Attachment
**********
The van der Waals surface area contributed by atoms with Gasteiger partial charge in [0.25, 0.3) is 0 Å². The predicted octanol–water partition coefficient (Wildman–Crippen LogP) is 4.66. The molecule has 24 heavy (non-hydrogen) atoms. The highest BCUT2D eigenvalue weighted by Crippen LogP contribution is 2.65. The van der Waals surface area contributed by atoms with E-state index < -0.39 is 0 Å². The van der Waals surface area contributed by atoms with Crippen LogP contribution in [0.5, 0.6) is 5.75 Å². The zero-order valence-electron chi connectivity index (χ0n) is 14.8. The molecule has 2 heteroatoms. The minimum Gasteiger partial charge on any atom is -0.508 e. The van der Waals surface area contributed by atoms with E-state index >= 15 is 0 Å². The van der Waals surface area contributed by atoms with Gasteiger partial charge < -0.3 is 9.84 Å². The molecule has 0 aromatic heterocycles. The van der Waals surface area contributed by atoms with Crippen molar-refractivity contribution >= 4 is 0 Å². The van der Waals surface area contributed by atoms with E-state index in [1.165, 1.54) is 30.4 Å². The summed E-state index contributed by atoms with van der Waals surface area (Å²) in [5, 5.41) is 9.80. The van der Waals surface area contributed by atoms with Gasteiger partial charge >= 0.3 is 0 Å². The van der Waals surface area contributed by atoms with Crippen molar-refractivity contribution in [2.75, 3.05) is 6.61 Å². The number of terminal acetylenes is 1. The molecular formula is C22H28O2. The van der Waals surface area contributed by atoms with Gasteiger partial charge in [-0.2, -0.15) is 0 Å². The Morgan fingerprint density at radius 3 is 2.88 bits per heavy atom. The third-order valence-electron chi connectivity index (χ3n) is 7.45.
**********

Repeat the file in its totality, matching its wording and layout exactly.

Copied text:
The van der Waals surface area contributed by atoms with Gasteiger partial charge in [0.25, 0.3) is 0 Å². The predicted octanol–water partition coefficient (Wildman–Crippen LogP) is 4.66. The molecule has 24 heavy (non-hydrogen) atoms. The highest BCUT2D eigenvalue weighted by Crippen LogP contribution is 2.65. The van der Waals surface area contributed by atoms with E-state index < -0.39 is 0 Å². The van der Waals surface area contributed by atoms with Crippen LogP contribution in [0.5, 0.6) is 5.75 Å². The zero-order valence-electron chi connectivity index (χ0n) is 14.8. The molecule has 2 heteroatoms. The minimum Gasteiger partial charge on any atom is -0.508 e. The van der Waals surface area contributed by atoms with E-state index >= 15 is 0 Å². The van der Waals surface area contributed by atoms with Gasteiger partial charge < -0.3 is 9.84 Å². The molecule has 0 aromatic heterocycles. The van der Waals surface area contributed by atoms with Crippen molar-refractivity contribution >= 4 is 0 Å². The van der Waals surface area contributed by atoms with E-state index in [1.165, 1.54) is 30.4 Å². The summed E-state index contributed by atoms with van der Waals surface area (Å²) in [5, 5.41) is 9.80. The van der Waals surface area contributed by atoms with Gasteiger partial charge >= 0.3 is 0 Å². The van der Waals surface area contributed by atoms with Crippen molar-refractivity contribution in [2.75, 3.05) is 6.61 Å². The number of terminal acetylenes is 1. The molecular formula is C22H28O2. The van der Waals surface area contributed by atoms with Gasteiger partial charge in [-0.2, -0.15) is 0 Å². The Morgan fingerprint density at radius 3 is 2.88 bits per heavy atom. The third-order valence-electron chi connectivity index (χ3n) is 7.45.